Guest Blog: Mat Oxley - Why MotoGP is going backwards is delighted to feature the work of iconic MotoGP writer Mat Oxley. Oxley is a former racer, TT winner and highly respected author of biographies of world champions Mick Doohan and Valentino Rossi, and currently writes for Motor Sport Magazine, where he is MotoGP correspondent. We are featuring sections from Oxley's blogs, which are posted in full on the Motor Sport Magazine website.

Why MotoGP is going backwards

There’s very little all the factories agree on, but engine rotation is one of them

After sunshine, rain and fresh air, my favourite natural phenomenon is gyroscopic effect. This is because we wouldn’t be able to ride motorcycles without it. If you don’t believe me, try this next time you’re out riding: when you stop at a traffic light, don’t put your feet down. (And don’t send me the bill.)

A motorcycle’s spinning wheels create gyroscopic effect that keeps the machine going straight. The more speed, the more gyro and the more stability. This is all good, unless you are racing. Most racers don’t give a hoot about straight-line stability: they’re happy to hold on like gorillas on the straights, just so long as the bike will turn left or right in the blink of an eye.

And this is why all premier-class Grand Prix manufacturers – possibly for the first time in history – now run their engines backwards. It may also explain why Marc Márquez’s COTA and Argentina victories were so huge – bigger than any dry-track wins from last year.

When an engine runs forward (like most streetbikes) its crankshaft rotates the same way as the wheels, thus adding to the gyro effect, which makes it more difficult to turn into a corner or change direction.

The obvious way to reduce gyro effect is to reverse the direction of engine rotation, so the reverse-rotating crank reduces the total gyro effect created by the fast-spinning wheels.

Read the rest of Mat Oxley's blog on the Motor Sport Magazine website.


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Shh dont tell the BTsport comentators this, they are sure its the reason that the Hondas are having issues this year while all the otherbikes are great, because only the Hondas have a rearwards pinning crank! (i kid you not, they actually said it live on tv)

Have known about the reverse crank rotation on the likes of the M1 since it was introduced, but didn't know Honda had done it for 2016.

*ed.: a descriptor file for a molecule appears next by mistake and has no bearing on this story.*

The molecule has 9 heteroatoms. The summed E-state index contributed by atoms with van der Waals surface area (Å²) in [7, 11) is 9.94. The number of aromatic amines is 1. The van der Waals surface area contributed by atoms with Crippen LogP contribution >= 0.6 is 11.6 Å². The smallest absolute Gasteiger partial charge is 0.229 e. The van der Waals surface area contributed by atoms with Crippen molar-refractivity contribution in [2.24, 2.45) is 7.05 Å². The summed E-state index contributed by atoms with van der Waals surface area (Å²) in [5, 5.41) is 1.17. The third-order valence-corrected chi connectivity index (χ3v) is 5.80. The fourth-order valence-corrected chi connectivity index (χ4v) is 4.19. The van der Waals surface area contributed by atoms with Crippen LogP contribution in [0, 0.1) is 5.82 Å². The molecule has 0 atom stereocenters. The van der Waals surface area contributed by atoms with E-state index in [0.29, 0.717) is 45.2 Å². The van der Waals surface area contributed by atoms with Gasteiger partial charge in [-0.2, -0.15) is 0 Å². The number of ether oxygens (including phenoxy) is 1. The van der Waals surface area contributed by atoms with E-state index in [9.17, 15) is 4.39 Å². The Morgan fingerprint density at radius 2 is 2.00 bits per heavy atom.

I'll be interested to read the comments here - the ones on the Motor Sport site indicate a fairly low understanding of engine tech.

Not MotoGP, but worth noting that the MV 675 and 800 triples have a reverse-rotating crankshaft for the same reasons espoused in Matt's article, and they steer magnificently.  In fact, the 675 is the best steering road bike I have ridden in my 46 years riding on the road.

Beat me to it, 

I think it's quite interesting that a stable bicycle or motorcycle can be produced without using the gyroscopic effect of the wheels and trail in the steering geometry. 

It sure helps a lot to improve stability but it appears to be not the main reason they stay upright.
To my knowledge, the conclusion of that research was that they still couldn't find the main reason for stability. 

According to the article, mass distribution and the center of gravity are factors, but the neccessary condition for stability of a two-wheeled vehicle is apparently unstable steering, they conclude, which is more logical than it sounds at first. When a bike starts to fall over, the front wheel has to turn in to save the situation, because then it will result in the bike standing up again. Remember that you throw a bike into a corner by turning the front wheel in the opposite direction very briefly. Give a pull on the handlebars to the left, the front of the bike goes left, the rest of the bike will push on straight and it wil result in the bike falling to the right. You then turn the handlebars quickly to the right to catch the falling bike and subsequently find the new balance. Lifting the bike up again can be done by turning briefly further to the right, into the corner. (And/or by sending power to the rear wheel).

So when a bike starts to fall over to the right and the front wheel will by itself turn to the right quicker than the bike falls, it will catch the falling bike and lift it up again. If that happens in very small amounts the whole time, the bike will stabilize itself around the straight line.

I still have to think about how negative trail can be okay. Maybe it only becomes a problem when the steering angle of the front wheel becomes bigger than a certain amount, so that it is something like walking on a wire. Too far from the balance point and you're in trouble. So you would not want to ride with negative trail, but the trail itself is not what is keeping the bike upright, nor is the gyroscopic effect of the wheels. These factors will help to make the bike less sensitive to disturbances, though, I'd say.

Interesting stuff.